IEDC 1
AN CHUIRT DUICHE THE DISTRICT COURT
HEALTH SERVICE EXECUTIVE
IN THE MATTER OF CHILD 1
1. This is an application for costs on behalf of the Respondents. The Respondents’ solicitors first appeared on the Respondents’ behalf on 22 June 2010, and the application for costs is in respect of representation on that and subsequent dates.
5 January 2011
2. This matter first came before the court on 4 March 2010, when the HSE applied for, and were granted, a Supervision Order to expire on 4 June 2010. The Respondents were present and unrepresented in Court on that date.
3. On 18 May 2010, the HSE applied for, and was granted, an Emergency Care Order to expire on 22 May 2010.
4. On 25 May 2010, the HSE applied for, and was granted, an Interim Care Order to expire on 22 June 2010. The Respondents were not present in Court. At the hearing on that date, the Applicant gave evidence that a taxi had been sent by the Applicant and had collected the respondent mother but that she had not completed the journey to Court. The Court was also informed that the respondent father was incarcerated.
5. On 22 June 2010, the HSE applied for, and was granted, an extension of the Interim Care Order to expire on 20 July 2010. The Respondents were represented on that date.
6. The Interim Care Order was subsequently extended further on seven occasions, to 5 January 2011. On 5 January 2011, a Supervision Order was made.
7. The Respondents state that at the initial stages of these proceedings, from March to June 2010, their lives were chaotic due to drug abuse. The Respondent mother contacted the Legal Aid Board, and was informed that a payment of €50 was required in order that representation be provided to her. She states that she was unable to raise that amount owing to her chaotic life at that time. The respondent father states that owing to his chaotic life at that time, he was also unable to raise €50 payment required for a contribution to the Legal Aid Board in connection with any application for (civil) Legal Aid. He also states that his incarceration made it difficult to access (civil) Legal Aid.
8. The Respondents’ solicitors were engaged by the Respondent father in relation to criminal matters (presumably assigned under the Criminal Legal Aid scheme). The respondents asked these solicitors to act for them in these proceedings, which the solicitors agreed to do. The said solicitors first appeared on 22 June 2010 and have continued to represent both respondents in these proceedings since then.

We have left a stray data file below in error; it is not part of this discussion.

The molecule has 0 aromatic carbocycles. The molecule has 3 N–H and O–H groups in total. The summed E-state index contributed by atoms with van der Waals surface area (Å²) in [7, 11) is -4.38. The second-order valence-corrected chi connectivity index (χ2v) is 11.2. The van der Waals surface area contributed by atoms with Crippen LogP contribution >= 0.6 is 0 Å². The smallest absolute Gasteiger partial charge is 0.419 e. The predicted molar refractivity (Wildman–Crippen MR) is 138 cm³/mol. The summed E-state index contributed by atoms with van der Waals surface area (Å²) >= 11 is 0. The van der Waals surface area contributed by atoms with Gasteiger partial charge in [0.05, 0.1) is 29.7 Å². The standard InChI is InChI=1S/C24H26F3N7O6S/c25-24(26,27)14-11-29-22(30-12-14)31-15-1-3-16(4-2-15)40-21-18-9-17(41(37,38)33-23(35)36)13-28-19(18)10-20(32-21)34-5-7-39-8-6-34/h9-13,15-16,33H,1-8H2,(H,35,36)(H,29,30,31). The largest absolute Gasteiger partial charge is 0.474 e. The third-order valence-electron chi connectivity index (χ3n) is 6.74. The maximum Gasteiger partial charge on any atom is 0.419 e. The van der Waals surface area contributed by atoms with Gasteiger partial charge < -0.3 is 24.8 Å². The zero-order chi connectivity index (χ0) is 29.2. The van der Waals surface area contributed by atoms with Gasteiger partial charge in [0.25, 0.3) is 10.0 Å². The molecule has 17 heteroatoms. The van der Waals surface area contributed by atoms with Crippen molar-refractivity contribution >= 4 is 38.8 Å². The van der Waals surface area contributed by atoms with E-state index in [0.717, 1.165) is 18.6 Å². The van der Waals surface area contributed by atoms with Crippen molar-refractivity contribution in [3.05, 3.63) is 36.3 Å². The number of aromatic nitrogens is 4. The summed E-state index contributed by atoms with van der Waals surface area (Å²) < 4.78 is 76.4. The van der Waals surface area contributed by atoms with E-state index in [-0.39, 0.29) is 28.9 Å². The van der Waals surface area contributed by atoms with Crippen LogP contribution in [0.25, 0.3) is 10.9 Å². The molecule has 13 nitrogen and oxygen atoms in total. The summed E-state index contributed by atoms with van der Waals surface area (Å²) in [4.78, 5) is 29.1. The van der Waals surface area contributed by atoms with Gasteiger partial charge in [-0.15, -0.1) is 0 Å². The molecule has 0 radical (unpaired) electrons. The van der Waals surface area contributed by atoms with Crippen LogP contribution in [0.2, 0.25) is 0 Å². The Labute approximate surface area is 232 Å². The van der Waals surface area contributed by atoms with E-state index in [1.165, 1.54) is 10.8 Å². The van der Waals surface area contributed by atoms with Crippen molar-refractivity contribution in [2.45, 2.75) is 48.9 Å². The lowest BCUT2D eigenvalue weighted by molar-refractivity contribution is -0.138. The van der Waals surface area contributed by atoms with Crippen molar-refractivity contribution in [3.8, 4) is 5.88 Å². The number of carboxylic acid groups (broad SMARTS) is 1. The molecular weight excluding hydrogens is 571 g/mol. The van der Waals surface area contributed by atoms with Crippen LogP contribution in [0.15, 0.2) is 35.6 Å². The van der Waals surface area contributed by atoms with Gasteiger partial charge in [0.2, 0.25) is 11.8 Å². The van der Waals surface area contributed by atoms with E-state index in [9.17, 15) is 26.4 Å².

9. The Applicant states that on 4 March 2010, the Respondents were informed of the possible availability of Legal Aid and the advisability of being represented in respect of the proceedings then before the court. The Applicant states that the Respondents were informed by correspondence of the addresses of Legal Aid Board law centres.
10. The Applicant submits that this Court does not have the power to award costs in these proceedings. For reasons that this court has previously given in HSE and SK & CP  IEDC 2, I am of the view that this Court may award costs.
11. The Applicant submits that the Respondents were entitled to apply for and (presumably) to obtain representation from the Legal Aid Board, and that in circumstances where such representation was available to them, the Applicant ought not to be required to pay the costs of the legal representation engaged by the Respondents.
12. It is in the interests of the children who are the subject of applications in this court, and of their parents, that the Respondents have access to legal advice and representation.
13. It is a matter for the State to provide a system whereby persons who cannot afford to pay for legal representation can nevertheless have access to such representation. The system provided by the state in cases of this nature is provision of legal representation by the Legal Aid Board. Such representation would have been available to the respondents in this case had they pursued the applications which they acknowledge that they made and paid the contribution that is required by the Legal Aid Board. There is nothing to suggest that the Legal Aid Board would have refused their applications, or that the Legal Aid Board would have dealt with their applications any differently from any other applicant. Nor is it suggested that there was any delay by the Legal Aid Board in dealing with their applications. Nor is it suggested that there was or would have been any inadequacy in the representation that would have been provided to them by the Legal Aid Board. The only reason advanced for inability of the respondents to pay the required contribution is the chaotic nature of their lifestyle at the relevant date. If the payment of the contribution requested was beyond the means of the respondents, they could have applied for it to be reduced or waived, and there is no evidence that they did so.
14. Where representation is available from the Legal Aid Board to the respondents in a timely manner and at little or no cost, and where there is no compelling reason as to why the respondents could not have availed of representation by the Legal Aid Board, then if the respondents choose not to avail of such representation, I am of the view that they must bear the costs of such representation themselves.